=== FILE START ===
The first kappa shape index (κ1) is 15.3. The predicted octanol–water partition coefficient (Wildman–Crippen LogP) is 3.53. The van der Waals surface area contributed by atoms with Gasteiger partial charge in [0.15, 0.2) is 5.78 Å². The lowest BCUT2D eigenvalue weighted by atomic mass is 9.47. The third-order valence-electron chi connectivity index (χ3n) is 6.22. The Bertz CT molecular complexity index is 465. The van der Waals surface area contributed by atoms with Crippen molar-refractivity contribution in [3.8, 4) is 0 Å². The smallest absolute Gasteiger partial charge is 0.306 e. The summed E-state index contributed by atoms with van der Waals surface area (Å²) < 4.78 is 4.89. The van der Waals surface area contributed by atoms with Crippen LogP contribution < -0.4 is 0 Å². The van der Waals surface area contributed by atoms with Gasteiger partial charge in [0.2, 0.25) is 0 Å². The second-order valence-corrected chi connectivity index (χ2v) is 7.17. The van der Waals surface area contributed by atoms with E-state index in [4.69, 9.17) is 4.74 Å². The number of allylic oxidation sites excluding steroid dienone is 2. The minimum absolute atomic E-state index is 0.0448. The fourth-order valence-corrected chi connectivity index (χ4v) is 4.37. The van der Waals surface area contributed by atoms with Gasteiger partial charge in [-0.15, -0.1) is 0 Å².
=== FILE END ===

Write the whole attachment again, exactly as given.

The first kappa shape index (κ1) is 15.3. The predicted octanol–water partition coefficient (Wildman–Crippen LogP) is 3.53. The van der Waals surface area contributed by atoms with Gasteiger partial charge in [0.15, 0.2) is 5.78 Å². The lowest BCUT2D eigenvalue weighted by atomic mass is 9.47. The third-order valence-electron chi connectivity index (χ3n) is 6.22. The Bertz CT molecular complexity index is 465. The van der Waals surface area contributed by atoms with Crippen molar-refractivity contribution in [3.8, 4) is 0 Å². The smallest absolute Gasteiger partial charge is 0.306 e. The summed E-state index contributed by atoms with van der Waals surface area (Å²) < 4.78 is 4.89. The van der Waals surface area contributed by atoms with Crippen LogP contribution < -0.4 is 0 Å². The van der Waals surface area contributed by atoms with Gasteiger partial charge in [0.2, 0.25) is 0 Å². The second-order valence-corrected chi connectivity index (χ2v) is 7.17. The van der Waals surface area contributed by atoms with E-state index in [4.69, 9.17) is 4.74 Å². The number of allylic oxidation sites excluding steroid dienone is 2. The minimum absolute atomic E-state index is 0.0448. The fourth-order valence-corrected chi connectivity index (χ4v) is 4.37. The van der Waals surface area contributed by atoms with Gasteiger partial charge in [-0.15, -0.1) is 0 Å².